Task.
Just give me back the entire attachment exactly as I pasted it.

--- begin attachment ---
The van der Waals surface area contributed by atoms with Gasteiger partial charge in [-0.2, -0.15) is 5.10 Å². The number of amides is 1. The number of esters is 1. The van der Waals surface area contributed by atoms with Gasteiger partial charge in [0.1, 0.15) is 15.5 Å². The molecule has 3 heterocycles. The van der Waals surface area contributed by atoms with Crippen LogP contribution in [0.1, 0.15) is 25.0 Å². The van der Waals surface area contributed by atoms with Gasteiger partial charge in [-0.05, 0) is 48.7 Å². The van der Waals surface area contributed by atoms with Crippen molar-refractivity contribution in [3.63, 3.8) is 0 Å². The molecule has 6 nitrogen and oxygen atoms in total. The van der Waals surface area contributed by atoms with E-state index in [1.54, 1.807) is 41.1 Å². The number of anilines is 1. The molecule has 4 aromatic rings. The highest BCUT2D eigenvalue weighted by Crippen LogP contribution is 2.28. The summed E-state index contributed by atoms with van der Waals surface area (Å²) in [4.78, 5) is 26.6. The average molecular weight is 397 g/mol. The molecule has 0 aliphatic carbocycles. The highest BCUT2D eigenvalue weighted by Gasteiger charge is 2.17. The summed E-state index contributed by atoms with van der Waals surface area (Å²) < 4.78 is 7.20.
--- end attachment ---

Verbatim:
The van der Waals surface area contributed by atoms with Gasteiger partial charge in [-0.2, -0.15) is 5.10 Å². The number of amides is 1. The number of esters is 1. The van der Waals surface area contributed by atoms with Gasteiger partial charge in [0.1, 0.15) is 15.5 Å². The molecule has 3 heterocycles. The van der Waals surface area contributed by atoms with Crippen LogP contribution in [0.1, 0.15) is 25.0 Å². The van der Waals surface area contributed by atoms with Gasteiger partial charge in [-0.05, 0) is 48.7 Å². The van der Waals surface area contributed by atoms with Crippen molar-refractivity contribution in [3.63, 3.8) is 0 Å². The molecule has 6 nitrogen and oxygen atoms in total. The van der Waals surface area contributed by atoms with E-state index in [1.54, 1.807) is 41.1 Å². The number of anilines is 1. The molecule has 4 aromatic rings. The highest BCUT2D eigenvalue weighted by Crippen LogP contribution is 2.28. The summed E-state index contributed by atoms with van der Waals surface area (Å²) in [4.78, 5) is 26.6. The average molecular weight is 397 g/mol. The molecule has 0 aliphatic carbocycles. The highest BCUT2D eigenvalue weighted by Gasteiger charge is 2.17. The summed E-state index contributed by atoms with van der Waals surface area (Å²) < 4.78 is 7.20.